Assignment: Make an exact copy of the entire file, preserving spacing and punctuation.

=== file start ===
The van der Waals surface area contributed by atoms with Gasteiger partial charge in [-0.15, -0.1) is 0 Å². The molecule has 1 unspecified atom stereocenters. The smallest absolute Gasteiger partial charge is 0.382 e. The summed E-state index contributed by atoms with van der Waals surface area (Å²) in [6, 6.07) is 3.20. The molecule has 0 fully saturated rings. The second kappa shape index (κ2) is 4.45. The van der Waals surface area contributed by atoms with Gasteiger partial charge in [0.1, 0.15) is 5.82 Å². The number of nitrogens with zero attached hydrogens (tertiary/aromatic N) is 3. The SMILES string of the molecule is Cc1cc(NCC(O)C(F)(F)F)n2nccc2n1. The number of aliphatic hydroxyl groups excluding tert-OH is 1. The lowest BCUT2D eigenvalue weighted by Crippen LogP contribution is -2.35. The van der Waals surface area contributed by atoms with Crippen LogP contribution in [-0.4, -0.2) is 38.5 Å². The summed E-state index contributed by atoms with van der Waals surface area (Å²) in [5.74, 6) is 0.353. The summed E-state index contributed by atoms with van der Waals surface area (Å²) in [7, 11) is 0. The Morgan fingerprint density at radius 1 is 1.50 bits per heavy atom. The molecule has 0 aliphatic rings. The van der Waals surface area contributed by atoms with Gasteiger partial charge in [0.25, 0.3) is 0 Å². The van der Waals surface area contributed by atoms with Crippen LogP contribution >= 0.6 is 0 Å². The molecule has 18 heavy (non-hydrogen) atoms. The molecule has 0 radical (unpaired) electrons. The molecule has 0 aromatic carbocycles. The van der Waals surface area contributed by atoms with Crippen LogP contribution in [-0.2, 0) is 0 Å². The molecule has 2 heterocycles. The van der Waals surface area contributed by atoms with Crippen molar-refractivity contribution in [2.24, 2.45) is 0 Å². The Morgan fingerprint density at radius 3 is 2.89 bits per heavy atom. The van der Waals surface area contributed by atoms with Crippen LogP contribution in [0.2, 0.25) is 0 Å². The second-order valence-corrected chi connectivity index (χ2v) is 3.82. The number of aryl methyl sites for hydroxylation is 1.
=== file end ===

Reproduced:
The van der Waals surface area contributed by atoms with Gasteiger partial charge in [-0.15, -0.1) is 0 Å². The molecule has 1 unspecified atom stereocenters. The smallest absolute Gasteiger partial charge is 0.382 e. The summed E-state index contributed by atoms with van der Waals surface area (Å²) in [6, 6.07) is 3.20. The molecule has 0 fully saturated rings. The second kappa shape index (κ2) is 4.45. The van der Waals surface area contributed by atoms with Gasteiger partial charge in [0.1, 0.15) is 5.82 Å². The number of nitrogens with zero attached hydrogens (tertiary/aromatic N) is 3. The SMILES string of the molecule is Cc1cc(NCC(O)C(F)(F)F)n2nccc2n1. The number of aliphatic hydroxyl groups excluding tert-OH is 1. The lowest BCUT2D eigenvalue weighted by Crippen LogP contribution is -2.35. The van der Waals surface area contributed by atoms with Crippen LogP contribution in [-0.4, -0.2) is 38.5 Å². The summed E-state index contributed by atoms with van der Waals surface area (Å²) in [5.74, 6) is 0.353. The summed E-state index contributed by atoms with van der Waals surface area (Å²) in [7, 11) is 0. The Morgan fingerprint density at radius 1 is 1.50 bits per heavy atom. The molecule has 0 aliphatic rings. The van der Waals surface area contributed by atoms with Gasteiger partial charge in [0.25, 0.3) is 0 Å². The van der Waals surface area contributed by atoms with Crippen LogP contribution >= 0.6 is 0 Å². The molecule has 18 heavy (non-hydrogen) atoms. The molecule has 0 radical (unpaired) electrons. The molecule has 0 aromatic carbocycles. The van der Waals surface area contributed by atoms with Crippen LogP contribution in [-0.2, 0) is 0 Å². The molecule has 2 heterocycles. The van der Waals surface area contributed by atoms with Crippen molar-refractivity contribution in [2.24, 2.45) is 0 Å². The Morgan fingerprint density at radius 3 is 2.89 bits per heavy atom. The van der Waals surface area contributed by atoms with Crippen LogP contribution in [0.2, 0.25) is 0 Å². The second-order valence-corrected chi connectivity index (χ2v) is 3.82. The number of aryl methyl sites for hydroxylation is 1.